27 April 2012

random sounds 38: Indigo Girls


video

Indigo Girls home page
Wiki bio
found on wvpoet's YouTube channel

"It's a fish white belly
A lump in the throat
Razor on the wire
Skin and bone
Piss and blood
In a railroad car
One hundred people
Gypsies, queers, and David's Stars

This train is bound for glory
This train is bound for glory
This train is bound for glory
This train

Measure the bones
Count the face
Pull out the teeth
Do you belong to the human race
Doctor doctor
Are you unkind
Do you shock the monkeys
Cover our eyes with clear blue skies...

24 April 2012

civic pride: saws of glory

Today's cut - in prime nesting season - leaves us a little confused about the point of Port Coquitlam's significant tree bylaw. Perhaps, as a city worker quipped, its because trees don't pay taxes. 

We thought this group of conifers adjacent to Donald ElksPark was covered by Port Coquitlam's 'significant trees' bylaw, keeping it safe for nesting birds at least until August, when nesting season ends.

The contractors arrived this morning, however, armed with a City permit allowing the cut, including a Western Red Cedar over a meter in diameter and more than 100 years old (and in which a pileated woodpecker had been foraging an hour before).

Property at 2220/2212 Kelly St., Port Coquitlam, BC, under development by Kerkhoff Construction.

 
 
 
 
 
 
 


^^pileated woodpecker foraging on the 100 year old Western Red Cedar
shortly before the cutting crews arrived. (photo credit for pileated photo: CJW Vos)
^
 



 

Port Coquitlam Tree bylaw
Migratory Birds Convention Act

update 1: before and after 

The row of remaining trees, on the Donald Elks Park side of the fence, no longer forms a grouping. There are now wide gaps between the trees, and their north sides are largely bare, making them poor nesting trees for smaller bird species. They are seriously vulnerable to wind and that threat will only increase when the interlocking roots are severed from the stumps of the cut trees. Within ten years, it's likely that additional development and wind damage will further reduce the number of mature trees in the park, changing it's private, intimate nature.

The loss of these trees will affect bird life in the area - larger owls and pileated woodpeckers, among others, need mature trees. A planting of ornamental maple saplings isn't habitat and doesn't come close to 'replacing' the cut trees.
Local birds have lost a viable pocket habitat, and us humans have lost another chance to observe the natural world in our downtown core.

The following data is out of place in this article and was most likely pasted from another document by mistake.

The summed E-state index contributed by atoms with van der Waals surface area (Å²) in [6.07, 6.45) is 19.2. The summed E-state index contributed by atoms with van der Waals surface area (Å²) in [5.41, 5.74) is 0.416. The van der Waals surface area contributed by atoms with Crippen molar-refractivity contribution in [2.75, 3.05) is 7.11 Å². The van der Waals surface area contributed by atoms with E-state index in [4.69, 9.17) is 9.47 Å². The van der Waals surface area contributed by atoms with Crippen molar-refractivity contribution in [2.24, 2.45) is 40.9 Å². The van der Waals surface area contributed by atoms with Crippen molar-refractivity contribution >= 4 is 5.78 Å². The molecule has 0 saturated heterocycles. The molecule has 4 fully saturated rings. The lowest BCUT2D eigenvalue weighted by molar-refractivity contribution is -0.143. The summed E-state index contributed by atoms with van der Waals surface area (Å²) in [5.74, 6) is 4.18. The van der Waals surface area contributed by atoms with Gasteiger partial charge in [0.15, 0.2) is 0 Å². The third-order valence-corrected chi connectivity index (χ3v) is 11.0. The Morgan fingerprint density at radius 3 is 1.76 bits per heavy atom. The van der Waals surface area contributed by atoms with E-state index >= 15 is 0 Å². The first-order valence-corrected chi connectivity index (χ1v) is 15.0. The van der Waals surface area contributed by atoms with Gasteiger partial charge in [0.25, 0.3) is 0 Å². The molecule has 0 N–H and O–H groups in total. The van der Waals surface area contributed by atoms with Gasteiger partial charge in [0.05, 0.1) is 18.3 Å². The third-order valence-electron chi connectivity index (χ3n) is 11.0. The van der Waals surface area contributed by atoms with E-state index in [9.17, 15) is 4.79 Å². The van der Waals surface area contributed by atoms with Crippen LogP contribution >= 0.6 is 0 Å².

update 2:

Three houses remain along the northeast boundary of Elks Park. When the lots are ultimately developed, the trees growing there will face summery removal. But, consider: twelve trees (one maple and eleven conifers) grow along the shared boundary. All but one are outside the Park, on private property.

If you're a Port Coquitlam resident and you care about this, consider signing the petition below, or write (Please, be respectful)
the Mayor:
Mayor Greg Moore
3rd Floor, City Hall, 2580 Shaughnessy Street
Port Coquitlam, BC   V3C 2A8
Tel 604.927.5410/Fax 604.927.5331

Email mooreg@portcoquitlam.ca

or (Please, be respectful)
the Councillors:
City of Port Coquitlam
2580 Shaughnessy Street
Port Coquitlam BC  V3C 2A8

Tel  604.927.5410/Fax  604.927.5331 Check out this page for names and email addresses.

-note: the on-line petition is now closed




18 April 2012

the bullies keep winning: Kenneth Weishuhn 1998 - 2012

" ...A lot of people, they either joined in or they were too scared to say anything," she said. They took their teases online, to websites like Facebook, creating a hate group against gays and adding Kenneth’s friends as members.  However, it was only the beginning, family say he started receiving death threats from students on his phone."



found on Towel Road
see all antibullying posts on stormidae

Youth in BC will find support at: Qmunity GabYouth
or call Prideline BC 1-800-566-1170

3 April 2012

balcony predator

 ^sharp-shinned or  Cooper's Hawk?
^^Cooper's and the similar but smaller sharp-shinned hawk feed on
songbirds; both regularly patrol bird-feeders. 

1 April 2012

killer rings

Please cut up beverage tabs and dispose of properly.  Birds and small mammals are frequently trapped in these things, dying slowly of starvation.


 Images taken by C.J.W. Vos at Trout Lake, Vancouver, BC. 

Creative Commons Licence
trapped duck by C.J.W. Vos is licensed under a Creative Commons Attribution 3.0 Unported License.